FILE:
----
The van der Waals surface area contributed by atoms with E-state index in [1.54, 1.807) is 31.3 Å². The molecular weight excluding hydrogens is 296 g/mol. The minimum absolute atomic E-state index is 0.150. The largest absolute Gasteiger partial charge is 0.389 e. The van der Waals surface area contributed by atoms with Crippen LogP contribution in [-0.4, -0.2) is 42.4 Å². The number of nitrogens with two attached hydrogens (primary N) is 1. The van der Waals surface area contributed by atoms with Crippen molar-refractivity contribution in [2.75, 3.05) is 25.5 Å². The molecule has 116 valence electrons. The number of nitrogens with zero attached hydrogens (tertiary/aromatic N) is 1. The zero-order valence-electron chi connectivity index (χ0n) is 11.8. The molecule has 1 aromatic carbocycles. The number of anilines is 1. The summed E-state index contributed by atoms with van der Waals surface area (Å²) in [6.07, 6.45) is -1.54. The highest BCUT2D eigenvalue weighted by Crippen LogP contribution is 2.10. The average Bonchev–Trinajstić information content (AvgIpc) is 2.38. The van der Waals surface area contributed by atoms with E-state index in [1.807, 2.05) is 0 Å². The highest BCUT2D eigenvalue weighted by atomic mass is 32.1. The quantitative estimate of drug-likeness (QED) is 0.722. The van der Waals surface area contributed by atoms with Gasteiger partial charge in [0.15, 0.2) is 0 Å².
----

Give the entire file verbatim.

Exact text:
The van der Waals surface area contributed by atoms with E-state index in [1.54, 1.807) is 31.3 Å². The molecular weight excluding hydrogens is 296 g/mol. The minimum absolute atomic E-state index is 0.150. The largest absolute Gasteiger partial charge is 0.389 e. The van der Waals surface area contributed by atoms with Crippen LogP contribution in [-0.4, -0.2) is 42.4 Å². The number of nitrogens with two attached hydrogens (primary N) is 1. The van der Waals surface area contributed by atoms with Crippen molar-refractivity contribution in [2.75, 3.05) is 25.5 Å². The molecule has 116 valence electrons. The number of nitrogens with zero attached hydrogens (tertiary/aromatic N) is 1. The zero-order valence-electron chi connectivity index (χ0n) is 11.8. The molecule has 1 aromatic carbocycles. The number of anilines is 1. The summed E-state index contributed by atoms with van der Waals surface area (Å²) in [6.07, 6.45) is -1.54. The highest BCUT2D eigenvalue weighted by Crippen LogP contribution is 2.10. The average Bonchev–Trinajstić information content (AvgIpc) is 2.38. The van der Waals surface area contributed by atoms with E-state index in [1.807, 2.05) is 0 Å². The highest BCUT2D eigenvalue weighted by atomic mass is 32.1. The quantitative estimate of drug-likeness (QED) is 0.722. The van der Waals surface area contributed by atoms with Gasteiger partial charge in [0.15, 0.2) is 0 Å².